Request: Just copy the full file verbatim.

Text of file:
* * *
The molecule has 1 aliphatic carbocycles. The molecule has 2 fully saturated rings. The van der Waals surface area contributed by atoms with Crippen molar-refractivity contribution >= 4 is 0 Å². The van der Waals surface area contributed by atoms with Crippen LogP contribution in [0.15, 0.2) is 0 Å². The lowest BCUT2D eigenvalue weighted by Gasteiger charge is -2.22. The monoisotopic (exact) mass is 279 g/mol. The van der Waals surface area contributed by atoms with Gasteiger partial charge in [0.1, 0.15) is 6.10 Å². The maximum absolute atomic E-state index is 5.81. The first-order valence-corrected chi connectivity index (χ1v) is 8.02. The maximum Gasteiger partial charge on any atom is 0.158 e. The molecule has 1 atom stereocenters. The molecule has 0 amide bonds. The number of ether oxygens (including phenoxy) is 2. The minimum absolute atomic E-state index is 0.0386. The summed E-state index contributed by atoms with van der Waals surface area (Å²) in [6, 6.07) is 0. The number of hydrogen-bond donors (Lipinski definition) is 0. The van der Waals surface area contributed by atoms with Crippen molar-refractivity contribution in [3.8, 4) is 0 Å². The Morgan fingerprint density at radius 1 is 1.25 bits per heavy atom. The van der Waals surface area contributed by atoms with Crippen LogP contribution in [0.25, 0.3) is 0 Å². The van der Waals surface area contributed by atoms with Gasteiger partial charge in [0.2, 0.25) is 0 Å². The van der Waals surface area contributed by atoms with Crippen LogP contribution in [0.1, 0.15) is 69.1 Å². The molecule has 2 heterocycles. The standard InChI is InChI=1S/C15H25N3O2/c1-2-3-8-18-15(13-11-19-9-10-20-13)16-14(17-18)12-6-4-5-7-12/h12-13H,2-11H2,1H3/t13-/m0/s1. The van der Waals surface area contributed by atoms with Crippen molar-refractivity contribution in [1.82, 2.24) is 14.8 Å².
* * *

The molecule has 1 aliphatic carbocycles. The molecule has 2 fully saturated rings. The van der Waals surface area contributed by atoms with Crippen molar-refractivity contribution >= 4 is 0 Å². The van der Waals surface area contributed by atoms with Crippen LogP contribution in [0.15, 0.2) is 0 Å². The lowest BCUT2D eigenvalue weighted by Gasteiger charge is -2.22. The monoisotopic (exact) mass is 279 g/mol. The van der Waals surface area contributed by atoms with Gasteiger partial charge in [0.1, 0.15) is 6.10 Å². The maximum absolute atomic E-state index is 5.81. The first-order valence-corrected chi connectivity index (χ1v) is 8.02. The maximum Gasteiger partial charge on any atom is 0.158 e. The molecule has 1 atom stereocenters. The molecule has 0 amide bonds. The number of ether oxygens (including phenoxy) is 2. The minimum absolute atomic E-state index is 0.0386. The summed E-state index contributed by atoms with van der Waals surface area (Å²) in [6, 6.07) is 0. The number of hydrogen-bond donors (Lipinski definition) is 0. The van der Waals surface area contributed by atoms with Crippen molar-refractivity contribution in [3.8, 4) is 0 Å². The Morgan fingerprint density at radius 1 is 1.25 bits per heavy atom. The van der Waals surface area contributed by atoms with Crippen LogP contribution in [0.25, 0.3) is 0 Å². The van der Waals surface area contributed by atoms with Gasteiger partial charge in [0.2, 0.25) is 0 Å². The van der Waals surface area contributed by atoms with Crippen LogP contribution in [0.1, 0.15) is 69.1 Å². The molecule has 2 heterocycles. The standard InChI is InChI=1S/C15H25N3O2/c1-2-3-8-18-15(13-11-19-9-10-20-13)16-14(17-18)12-6-4-5-7-12/h12-13H,2-11H2,1H3/t13-/m0/s1. The van der Waals surface area contributed by atoms with Crippen molar-refractivity contribution in [1.82, 2.24) is 14.8 Å².